In an interview with several European newspapers, outgoing French President Francois Hollande said that his “ultimate duty” before leaving office is to prevent Le Pen from winning the upcoming presidential election in France.
The interview was published in Le Monde, La Stampa, the Guardian, La Vanguardia, Suddeutsche Zeitung, and Gazeta Wyborcza.
“My ultimate duty is to make sure that France is not won over by such a program, and that France does not bear such a heavy responsibility,” Hollande emphasized.
Hollande added that the “threat” of a Le Pen victory “exists,” because “the far right haven’t had such high level [of support] for the past 30 years,” Le Monde reported.
The vote on April 23, as well as on May 7, will “determine not only the path of our country, but also the future of Europe and the way that it’s built.”
“For if the candidate of the National Front wins, she will immediately start a process of exit from the eurozone and even from the European Union,” Hollande warned, noting that this is a key element in populist rhetoric.
“It is the goal of all the populists, wherever they are: To leave Europe, to close the world and to imagine a future surrounded by barriers of all kinds and borders defended by watchtowers,” he said.
Hollande also said that the “euphoria” of financial markets following Donald Trump’s presidential victory is “very premature.”
Hollande also touched upon Brexit. The French president said he was sorry about Britain leaving the bloc, but emphasized France’s position that Britain cannot quit the EU and still retain the benefits of membership.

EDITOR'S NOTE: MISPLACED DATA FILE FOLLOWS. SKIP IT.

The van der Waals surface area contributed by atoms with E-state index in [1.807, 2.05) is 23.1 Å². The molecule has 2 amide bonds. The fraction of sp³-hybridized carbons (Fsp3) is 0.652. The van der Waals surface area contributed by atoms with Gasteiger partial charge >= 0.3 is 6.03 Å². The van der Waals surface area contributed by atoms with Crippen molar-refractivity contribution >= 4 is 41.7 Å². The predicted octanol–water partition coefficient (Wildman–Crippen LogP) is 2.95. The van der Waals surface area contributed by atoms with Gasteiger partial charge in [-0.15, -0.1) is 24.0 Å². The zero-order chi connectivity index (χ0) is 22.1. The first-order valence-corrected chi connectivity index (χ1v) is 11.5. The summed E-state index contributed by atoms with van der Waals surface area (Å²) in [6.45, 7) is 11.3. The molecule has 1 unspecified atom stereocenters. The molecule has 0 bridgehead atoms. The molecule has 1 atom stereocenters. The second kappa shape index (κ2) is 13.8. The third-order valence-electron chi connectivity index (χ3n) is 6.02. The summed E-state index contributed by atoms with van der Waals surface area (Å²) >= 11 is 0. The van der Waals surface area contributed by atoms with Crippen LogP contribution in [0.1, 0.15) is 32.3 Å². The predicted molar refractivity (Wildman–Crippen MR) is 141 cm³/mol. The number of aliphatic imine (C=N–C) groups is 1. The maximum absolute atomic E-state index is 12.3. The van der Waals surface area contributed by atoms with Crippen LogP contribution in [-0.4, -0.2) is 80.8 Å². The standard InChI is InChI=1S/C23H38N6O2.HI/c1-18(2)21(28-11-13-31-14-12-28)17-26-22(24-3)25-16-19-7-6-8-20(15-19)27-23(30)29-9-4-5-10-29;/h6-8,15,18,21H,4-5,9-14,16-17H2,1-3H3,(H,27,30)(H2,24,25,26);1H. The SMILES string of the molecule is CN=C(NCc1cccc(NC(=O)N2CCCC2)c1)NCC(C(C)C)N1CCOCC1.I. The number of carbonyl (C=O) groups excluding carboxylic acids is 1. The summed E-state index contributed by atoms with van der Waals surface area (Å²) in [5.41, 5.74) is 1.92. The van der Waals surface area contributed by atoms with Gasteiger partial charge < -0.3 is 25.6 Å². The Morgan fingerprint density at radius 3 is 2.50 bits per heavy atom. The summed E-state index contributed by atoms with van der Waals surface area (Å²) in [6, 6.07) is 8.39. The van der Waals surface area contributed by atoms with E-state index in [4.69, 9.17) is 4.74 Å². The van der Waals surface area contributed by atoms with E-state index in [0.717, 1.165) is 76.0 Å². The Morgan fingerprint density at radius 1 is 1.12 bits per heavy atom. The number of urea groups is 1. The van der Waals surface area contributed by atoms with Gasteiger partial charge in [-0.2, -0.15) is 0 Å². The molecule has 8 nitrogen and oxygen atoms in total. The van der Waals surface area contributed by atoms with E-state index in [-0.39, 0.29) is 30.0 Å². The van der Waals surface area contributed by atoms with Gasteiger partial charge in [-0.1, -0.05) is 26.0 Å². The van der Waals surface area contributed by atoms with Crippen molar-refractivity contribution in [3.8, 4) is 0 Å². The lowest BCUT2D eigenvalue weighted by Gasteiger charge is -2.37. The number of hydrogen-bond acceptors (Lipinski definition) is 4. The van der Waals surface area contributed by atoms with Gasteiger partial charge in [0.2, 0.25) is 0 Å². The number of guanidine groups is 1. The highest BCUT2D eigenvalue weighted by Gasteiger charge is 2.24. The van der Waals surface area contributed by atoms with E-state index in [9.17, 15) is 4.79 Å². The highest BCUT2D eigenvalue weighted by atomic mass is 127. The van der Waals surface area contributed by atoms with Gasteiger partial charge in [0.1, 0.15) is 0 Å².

Hollande went on to warn the UK that it will become “an outsider to the European Union” after Brexit, according to the Guardian.
“The UK’s problem is this: it had thought that in leaving Europe it would tie up a strategic partnership with the US. But it now happens that the US is closing itself off from the world. The UK has made a bad choice at a bad moment. I regret that,” the British news outlet cited him as saying.
Right-wing Le Pen is one of the leading candidates in France’s presidential election campaign, which is set to be conducted in two phases in April and May. Her program includes instituting a harsh anti-immigration policy and exiting the EU.
Among the other front runners is independent centrist Emmanuel Macron, who is rapidly gaining ground in the polls as the candidacy of scandal-hit François Fillon quickly loses momentum.
On Sunday, a Kantar Sofres poll showed Le Pen getting 26 percent of votes in the first round, with Macron receiving 25 percent and Fillon 17.
It is currently thought that Macron would emerge as the winner in a run-off with Le Pen.